Prince created 39 studio albums and that is only a part of his genius. We who are Prince fans or Prince aficionados or Prince stans that will snatch wigs if he is ever spoken of incorrectly, know that the music—while utterly sublime—is only part of the gift that he leaves us. We as humans consume. It is what we do. We take, take, take. But for some reason, in regards to Prince, it feels like he gave more than he took. He probably gave more than we ever deserved. What did we ever do to be so lucky? Why do we deserve anything from him or anyone like him? This is not me putting him on a pedestal, as he was very human, but me questioning what he gave versus what we all consumed. Such an imbalance, if we are honest. All we can do, all I can do, is be grateful.

Prince said things that I thought I disagreed with but in fact he was simply ahead of his time. He said things that I thought I disagreed with when in fact it was my job as an artist and as a fan to catch up. I did not understand why he did things the way he did with protecting his music or critiquing social media and the Internet years ago. I understand now and so well that I just laugh at my younger self for ever questioning his path and vision. At the end of the day, it is his art that he graciously shared with us and not our property to make demands of. In fact, thinking about the way he held his creations with such high regard made me rethink how I engage other people's art and how I want mine engaged as an artist. 

Prince gave the world so much; I hope that before he passed away, he felt that the world offered him something good in return, as if it could ever be enough. Even so, I am so thankful that I got to live during a time where people would even question who is better, him or Michael Jackson. I have a specific answer for that:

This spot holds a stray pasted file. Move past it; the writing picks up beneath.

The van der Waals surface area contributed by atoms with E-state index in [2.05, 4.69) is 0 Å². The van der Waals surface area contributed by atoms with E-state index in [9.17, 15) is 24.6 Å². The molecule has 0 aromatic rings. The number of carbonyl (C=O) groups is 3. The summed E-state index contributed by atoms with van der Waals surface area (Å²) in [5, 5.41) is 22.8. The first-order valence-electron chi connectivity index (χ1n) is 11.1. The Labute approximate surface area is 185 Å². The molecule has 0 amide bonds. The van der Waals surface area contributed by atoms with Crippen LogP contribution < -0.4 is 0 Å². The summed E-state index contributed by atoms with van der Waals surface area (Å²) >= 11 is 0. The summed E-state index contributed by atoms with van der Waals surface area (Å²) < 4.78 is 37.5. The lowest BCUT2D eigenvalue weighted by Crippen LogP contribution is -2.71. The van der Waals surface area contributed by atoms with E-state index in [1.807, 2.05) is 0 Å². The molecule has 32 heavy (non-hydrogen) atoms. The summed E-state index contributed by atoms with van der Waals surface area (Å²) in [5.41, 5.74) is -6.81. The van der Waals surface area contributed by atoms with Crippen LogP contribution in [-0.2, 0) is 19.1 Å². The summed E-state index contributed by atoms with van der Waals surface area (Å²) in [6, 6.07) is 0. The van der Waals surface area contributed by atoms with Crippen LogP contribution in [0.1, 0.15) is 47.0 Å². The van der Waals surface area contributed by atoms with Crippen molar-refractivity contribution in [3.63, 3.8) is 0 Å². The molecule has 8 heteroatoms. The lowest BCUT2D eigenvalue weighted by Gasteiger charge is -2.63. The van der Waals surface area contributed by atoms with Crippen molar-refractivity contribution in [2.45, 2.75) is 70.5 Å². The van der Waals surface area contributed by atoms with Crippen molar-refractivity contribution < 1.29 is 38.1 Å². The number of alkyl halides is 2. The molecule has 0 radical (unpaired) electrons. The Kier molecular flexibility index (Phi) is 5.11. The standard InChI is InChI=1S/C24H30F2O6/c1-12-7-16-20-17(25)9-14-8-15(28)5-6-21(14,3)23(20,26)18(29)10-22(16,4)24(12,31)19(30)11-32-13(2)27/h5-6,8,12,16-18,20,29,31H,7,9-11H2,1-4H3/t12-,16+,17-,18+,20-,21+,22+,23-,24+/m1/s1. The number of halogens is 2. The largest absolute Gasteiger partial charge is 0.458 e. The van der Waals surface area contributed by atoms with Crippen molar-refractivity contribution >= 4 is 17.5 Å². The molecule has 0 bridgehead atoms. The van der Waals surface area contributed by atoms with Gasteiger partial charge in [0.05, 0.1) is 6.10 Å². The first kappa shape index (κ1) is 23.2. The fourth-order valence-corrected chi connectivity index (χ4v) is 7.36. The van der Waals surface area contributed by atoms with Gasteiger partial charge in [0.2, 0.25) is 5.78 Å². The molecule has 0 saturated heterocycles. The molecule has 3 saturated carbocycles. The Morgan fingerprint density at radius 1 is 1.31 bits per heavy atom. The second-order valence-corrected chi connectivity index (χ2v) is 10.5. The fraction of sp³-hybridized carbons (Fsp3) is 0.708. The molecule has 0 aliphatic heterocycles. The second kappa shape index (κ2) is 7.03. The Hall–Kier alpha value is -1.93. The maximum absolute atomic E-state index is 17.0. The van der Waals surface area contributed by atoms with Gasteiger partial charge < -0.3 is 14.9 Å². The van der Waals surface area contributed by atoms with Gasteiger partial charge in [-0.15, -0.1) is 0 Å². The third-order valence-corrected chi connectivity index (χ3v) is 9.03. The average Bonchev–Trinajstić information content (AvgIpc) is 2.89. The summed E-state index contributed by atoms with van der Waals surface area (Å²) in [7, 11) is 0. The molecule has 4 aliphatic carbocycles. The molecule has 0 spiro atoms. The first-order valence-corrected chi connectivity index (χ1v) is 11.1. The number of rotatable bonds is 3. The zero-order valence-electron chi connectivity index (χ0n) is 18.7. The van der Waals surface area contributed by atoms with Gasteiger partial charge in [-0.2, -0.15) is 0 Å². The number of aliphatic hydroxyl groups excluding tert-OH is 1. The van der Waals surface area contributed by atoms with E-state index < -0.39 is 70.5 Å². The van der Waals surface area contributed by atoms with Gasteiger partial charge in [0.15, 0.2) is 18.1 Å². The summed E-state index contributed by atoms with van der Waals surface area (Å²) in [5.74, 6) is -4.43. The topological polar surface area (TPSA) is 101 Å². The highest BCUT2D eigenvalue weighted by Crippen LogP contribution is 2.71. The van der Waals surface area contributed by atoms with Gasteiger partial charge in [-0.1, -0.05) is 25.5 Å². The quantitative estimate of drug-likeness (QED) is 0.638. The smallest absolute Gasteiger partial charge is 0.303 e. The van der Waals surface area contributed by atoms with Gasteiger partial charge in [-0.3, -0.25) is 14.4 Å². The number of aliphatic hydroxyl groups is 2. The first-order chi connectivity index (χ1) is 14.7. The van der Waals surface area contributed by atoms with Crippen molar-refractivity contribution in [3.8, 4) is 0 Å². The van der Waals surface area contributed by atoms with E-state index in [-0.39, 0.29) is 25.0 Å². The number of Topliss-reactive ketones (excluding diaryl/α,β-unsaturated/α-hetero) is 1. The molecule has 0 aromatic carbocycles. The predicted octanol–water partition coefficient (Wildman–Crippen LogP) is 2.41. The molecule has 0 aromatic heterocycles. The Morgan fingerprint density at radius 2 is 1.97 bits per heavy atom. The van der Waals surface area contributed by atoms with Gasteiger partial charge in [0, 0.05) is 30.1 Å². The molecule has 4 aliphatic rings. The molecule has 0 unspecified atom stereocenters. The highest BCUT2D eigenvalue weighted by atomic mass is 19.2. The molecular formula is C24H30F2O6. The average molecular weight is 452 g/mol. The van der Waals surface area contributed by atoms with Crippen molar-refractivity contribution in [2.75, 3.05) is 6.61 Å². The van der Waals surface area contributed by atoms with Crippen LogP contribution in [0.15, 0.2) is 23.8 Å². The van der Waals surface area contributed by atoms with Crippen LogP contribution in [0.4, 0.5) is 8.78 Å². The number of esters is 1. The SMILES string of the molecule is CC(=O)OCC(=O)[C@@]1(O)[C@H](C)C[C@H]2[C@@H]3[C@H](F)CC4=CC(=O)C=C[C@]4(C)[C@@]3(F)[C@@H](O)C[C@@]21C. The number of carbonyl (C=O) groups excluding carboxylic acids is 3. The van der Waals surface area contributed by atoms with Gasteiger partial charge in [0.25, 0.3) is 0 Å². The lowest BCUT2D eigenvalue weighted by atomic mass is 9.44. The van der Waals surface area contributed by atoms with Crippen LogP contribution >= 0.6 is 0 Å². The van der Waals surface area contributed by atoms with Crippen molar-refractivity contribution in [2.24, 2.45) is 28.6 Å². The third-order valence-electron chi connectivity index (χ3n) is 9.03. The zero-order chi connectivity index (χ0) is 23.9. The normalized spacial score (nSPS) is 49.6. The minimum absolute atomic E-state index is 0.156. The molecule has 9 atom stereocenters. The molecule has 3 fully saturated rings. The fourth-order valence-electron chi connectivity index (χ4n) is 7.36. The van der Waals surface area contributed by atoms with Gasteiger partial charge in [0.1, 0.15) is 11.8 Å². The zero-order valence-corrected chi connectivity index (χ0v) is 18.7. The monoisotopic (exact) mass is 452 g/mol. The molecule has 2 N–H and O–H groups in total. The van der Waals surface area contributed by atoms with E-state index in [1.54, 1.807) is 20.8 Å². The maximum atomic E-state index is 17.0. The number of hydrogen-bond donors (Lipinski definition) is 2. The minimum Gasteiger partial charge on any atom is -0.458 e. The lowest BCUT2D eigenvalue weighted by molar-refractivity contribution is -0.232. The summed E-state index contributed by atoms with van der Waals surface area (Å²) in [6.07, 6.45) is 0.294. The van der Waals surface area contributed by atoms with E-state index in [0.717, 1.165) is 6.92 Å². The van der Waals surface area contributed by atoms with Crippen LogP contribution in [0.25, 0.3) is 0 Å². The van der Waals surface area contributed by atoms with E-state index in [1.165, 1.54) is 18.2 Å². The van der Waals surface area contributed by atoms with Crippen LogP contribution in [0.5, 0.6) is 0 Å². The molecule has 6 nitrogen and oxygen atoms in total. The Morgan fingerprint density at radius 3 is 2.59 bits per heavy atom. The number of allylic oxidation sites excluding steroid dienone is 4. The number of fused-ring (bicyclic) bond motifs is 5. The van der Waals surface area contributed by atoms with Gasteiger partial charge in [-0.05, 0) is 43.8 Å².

It never mattered to me what the answer to that question was. Because no matter what, I was still discussing two visionaries. Black musicianship is so vast that even when we lose one icon, there is still so many to engage. But it is not about quantity in this moment. It is about Prince and the loss feels so vast that it feels as if not just one man died but a vision, a way of life, a force. A flame that was cruelly extinguished too soon and I wonder how will I see my way through music and through art without this light? And yeah, some of that light was purely aesthetic. Like...how was this man so beautiful? I recently joked that even his passport photograph surpasses our glamour shots.

I was really looking forward to his memoir; he recently signed a deal to write one, with a working titled called The Beautiful Ones, to be published in 2017. I find myself desperately hoping that it was already written or whatever he did write will still somehow be shared, even if it is not a completed book. 

I never got to see Prince perform live; I wanted to before 2017. I tweeted so many times that if I get to see him live, I can die happy thereafter; die without complaint. Yes, I was being hyperbolic to emphasize how much I wanted to see him live, but at the same time—as I wrestle with almost a full lifetime of dealing with suicide ideations, and with a difficult adulthood dealing with Anxiety, Depression, and PTSD, and with the knowledge that very few people that I know will even engage the gravity of what I just mentioned—I know that the moments of joy and of music are moments that leave a permanent imprint of happiness on my life, if even for a few songs or a few hours at a time. I regret that I was not able to afford to see him perform live before, or thought that I would have enough time to, but life is what it is, and so is death. I too am trying to get through this thing called life; it seems even harder when grieving. I better live now, before the grim reaper comes knocking on my door; this is Prince's advice in "Let's Go Crazy." This is hard to do sometimes, but I will keep trying.

Rest in peace, Prince: June 7, 1958 – April 21, 2016